In his second semester at the University of Maine, Louis Fortin switched his major from computer science to anthropology to study history and cultures.
Three years later, the Monmouth, Maine, native was in southern Peru’s Andes Mountains, assisting with research by one of the world’s leading authorities on South America’s earliest inhabitants and the influence of climate on their cultural development.
Fortin was a field assistant to the UMaine research team led by UMaine Professor of Anthropology and Quaternary Studies Daniel Sandweiss. Also on that summer 2004 expedition were undergraduate Benjamin Morris and graduate student Kurt Rademaker.
As part of an ongoing investigation, the archaeologists are studying prehistoric settlements to learn how the first inhabitants arrived and lived in South America. In particular, the researchers are looking for links between coastal and highland paleoindians.
Among their findings at a 3,700-year-old excavation site near Alca were ground stone tools that still had traces of maize and vegetation from the Amazon. The discovery confirmed that highlands inhabitants consumed corn 1,000 years earlier than previously believed. It also opened the possibility of interaction between people of the Andes and the Amazon.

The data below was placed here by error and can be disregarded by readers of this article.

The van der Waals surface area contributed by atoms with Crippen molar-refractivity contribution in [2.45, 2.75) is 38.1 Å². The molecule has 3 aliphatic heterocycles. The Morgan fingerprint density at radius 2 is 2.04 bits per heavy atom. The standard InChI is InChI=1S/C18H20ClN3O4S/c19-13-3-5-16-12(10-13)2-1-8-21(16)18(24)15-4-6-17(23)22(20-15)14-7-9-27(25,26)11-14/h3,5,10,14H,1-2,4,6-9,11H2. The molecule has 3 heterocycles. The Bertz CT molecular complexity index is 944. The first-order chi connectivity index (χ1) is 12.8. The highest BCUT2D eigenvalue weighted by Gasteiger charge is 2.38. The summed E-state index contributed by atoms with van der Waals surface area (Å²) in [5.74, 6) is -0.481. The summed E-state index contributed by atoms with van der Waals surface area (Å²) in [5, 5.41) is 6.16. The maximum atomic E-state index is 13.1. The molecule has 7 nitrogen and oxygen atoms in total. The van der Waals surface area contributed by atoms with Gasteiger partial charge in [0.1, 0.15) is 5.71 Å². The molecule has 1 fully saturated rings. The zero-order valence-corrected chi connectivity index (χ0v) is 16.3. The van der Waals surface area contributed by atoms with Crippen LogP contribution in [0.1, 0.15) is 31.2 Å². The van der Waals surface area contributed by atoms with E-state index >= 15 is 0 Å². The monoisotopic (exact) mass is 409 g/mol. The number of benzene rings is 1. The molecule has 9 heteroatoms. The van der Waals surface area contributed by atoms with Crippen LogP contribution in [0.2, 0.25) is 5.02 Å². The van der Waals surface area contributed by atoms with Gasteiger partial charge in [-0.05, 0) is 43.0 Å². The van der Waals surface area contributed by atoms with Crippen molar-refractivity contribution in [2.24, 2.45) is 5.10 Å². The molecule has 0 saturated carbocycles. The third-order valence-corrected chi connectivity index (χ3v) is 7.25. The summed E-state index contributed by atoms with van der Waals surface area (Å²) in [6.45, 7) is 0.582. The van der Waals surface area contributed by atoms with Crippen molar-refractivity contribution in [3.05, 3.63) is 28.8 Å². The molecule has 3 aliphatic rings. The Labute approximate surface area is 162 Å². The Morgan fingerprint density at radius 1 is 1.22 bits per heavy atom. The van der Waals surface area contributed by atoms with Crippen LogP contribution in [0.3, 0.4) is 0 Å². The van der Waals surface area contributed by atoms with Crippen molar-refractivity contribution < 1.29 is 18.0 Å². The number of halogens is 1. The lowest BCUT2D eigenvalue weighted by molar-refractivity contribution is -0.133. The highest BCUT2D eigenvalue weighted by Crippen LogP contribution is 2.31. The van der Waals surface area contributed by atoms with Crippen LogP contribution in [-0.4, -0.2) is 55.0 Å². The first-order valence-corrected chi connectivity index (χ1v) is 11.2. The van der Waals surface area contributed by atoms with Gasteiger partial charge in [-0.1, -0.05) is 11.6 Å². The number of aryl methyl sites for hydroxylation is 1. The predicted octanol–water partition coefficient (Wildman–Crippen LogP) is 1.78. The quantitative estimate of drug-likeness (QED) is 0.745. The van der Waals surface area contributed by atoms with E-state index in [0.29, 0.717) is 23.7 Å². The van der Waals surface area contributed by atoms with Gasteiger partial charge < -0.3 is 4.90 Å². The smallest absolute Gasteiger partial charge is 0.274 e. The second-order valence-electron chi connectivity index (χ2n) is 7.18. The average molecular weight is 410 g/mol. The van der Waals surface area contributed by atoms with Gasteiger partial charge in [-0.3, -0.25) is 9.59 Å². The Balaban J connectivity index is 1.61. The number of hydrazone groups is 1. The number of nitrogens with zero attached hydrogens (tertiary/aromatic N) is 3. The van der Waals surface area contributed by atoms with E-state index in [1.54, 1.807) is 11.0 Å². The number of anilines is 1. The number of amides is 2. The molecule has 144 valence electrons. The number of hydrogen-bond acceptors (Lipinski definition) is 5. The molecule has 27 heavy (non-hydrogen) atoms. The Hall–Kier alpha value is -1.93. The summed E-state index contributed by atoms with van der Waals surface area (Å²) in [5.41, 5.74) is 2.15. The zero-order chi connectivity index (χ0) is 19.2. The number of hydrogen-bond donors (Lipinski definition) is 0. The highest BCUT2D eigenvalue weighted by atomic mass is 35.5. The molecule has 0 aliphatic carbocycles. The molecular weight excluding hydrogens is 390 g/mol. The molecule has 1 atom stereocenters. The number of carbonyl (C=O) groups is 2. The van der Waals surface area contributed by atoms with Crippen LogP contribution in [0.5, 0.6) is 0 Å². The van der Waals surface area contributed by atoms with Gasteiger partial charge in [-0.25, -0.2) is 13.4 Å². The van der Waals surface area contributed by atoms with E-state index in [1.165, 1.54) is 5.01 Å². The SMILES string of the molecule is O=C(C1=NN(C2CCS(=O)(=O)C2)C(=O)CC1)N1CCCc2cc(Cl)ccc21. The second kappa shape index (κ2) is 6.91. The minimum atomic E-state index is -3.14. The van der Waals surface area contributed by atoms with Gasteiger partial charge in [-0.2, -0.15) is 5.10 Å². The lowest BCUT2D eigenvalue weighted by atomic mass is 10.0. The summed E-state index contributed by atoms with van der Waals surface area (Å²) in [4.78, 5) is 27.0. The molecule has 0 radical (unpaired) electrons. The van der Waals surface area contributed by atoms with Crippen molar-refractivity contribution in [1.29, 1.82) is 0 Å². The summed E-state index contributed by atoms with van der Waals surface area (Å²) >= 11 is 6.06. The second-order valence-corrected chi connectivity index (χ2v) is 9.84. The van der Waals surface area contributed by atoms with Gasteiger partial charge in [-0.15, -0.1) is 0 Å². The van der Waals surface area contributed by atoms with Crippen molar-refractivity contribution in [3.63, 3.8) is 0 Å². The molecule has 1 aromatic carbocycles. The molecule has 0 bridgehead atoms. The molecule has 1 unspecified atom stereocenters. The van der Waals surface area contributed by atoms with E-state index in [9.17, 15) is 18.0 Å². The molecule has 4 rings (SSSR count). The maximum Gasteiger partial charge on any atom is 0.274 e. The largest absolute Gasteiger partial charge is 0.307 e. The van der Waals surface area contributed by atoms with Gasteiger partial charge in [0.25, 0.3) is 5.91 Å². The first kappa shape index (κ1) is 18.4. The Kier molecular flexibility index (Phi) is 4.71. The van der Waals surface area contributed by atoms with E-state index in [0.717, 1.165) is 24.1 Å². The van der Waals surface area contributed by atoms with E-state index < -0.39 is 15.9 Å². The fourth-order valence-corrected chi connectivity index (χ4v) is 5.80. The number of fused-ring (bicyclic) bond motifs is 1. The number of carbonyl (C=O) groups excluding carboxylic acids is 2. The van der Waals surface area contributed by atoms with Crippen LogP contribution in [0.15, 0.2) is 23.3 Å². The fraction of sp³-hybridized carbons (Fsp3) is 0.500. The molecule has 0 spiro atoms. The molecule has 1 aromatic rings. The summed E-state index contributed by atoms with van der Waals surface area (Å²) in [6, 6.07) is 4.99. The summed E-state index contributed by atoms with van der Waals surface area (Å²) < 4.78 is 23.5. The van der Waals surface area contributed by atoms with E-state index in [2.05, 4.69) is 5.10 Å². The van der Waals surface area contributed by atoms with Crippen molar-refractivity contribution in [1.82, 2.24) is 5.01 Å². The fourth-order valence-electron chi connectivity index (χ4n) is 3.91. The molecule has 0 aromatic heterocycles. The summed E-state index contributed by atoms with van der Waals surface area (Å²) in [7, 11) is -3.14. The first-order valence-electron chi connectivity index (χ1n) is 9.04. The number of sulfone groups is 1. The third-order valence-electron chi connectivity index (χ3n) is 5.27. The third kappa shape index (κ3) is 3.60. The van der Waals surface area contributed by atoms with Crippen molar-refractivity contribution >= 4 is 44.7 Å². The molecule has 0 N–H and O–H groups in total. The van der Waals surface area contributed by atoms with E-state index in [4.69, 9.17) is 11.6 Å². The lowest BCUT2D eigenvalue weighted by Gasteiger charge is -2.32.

That first summer of fieldwork, Fortin learned about the history and culture of paleoindians and their descendants, including their use of obsidian, the volcanic glass made into weapons and tools.
For the past two summers, Fortin worked in Peru with Rademaker and glacial geologist Gordon Bromley, both UMaine Ph.D. students in the Climate Change Institute, and Claire Todd of the University of Washington, doing field surveys of the glaciated volcanic mountains. Amid the glacial landforms of Peru’s Nevado Firura and Nevado Coropuna, the team mapped archaeological sites, which are among the world’s highest elevation paleoindian settlements.
Their research explores the relationships between climate and environmental change, and the early paleoindians settlement of South America at the end of the last ice age.
This fall, geoarchaeology is the focus of Fortin’s graduate research in the Climate Change Institute.
November – December 2006
Image Description: Louis Fortin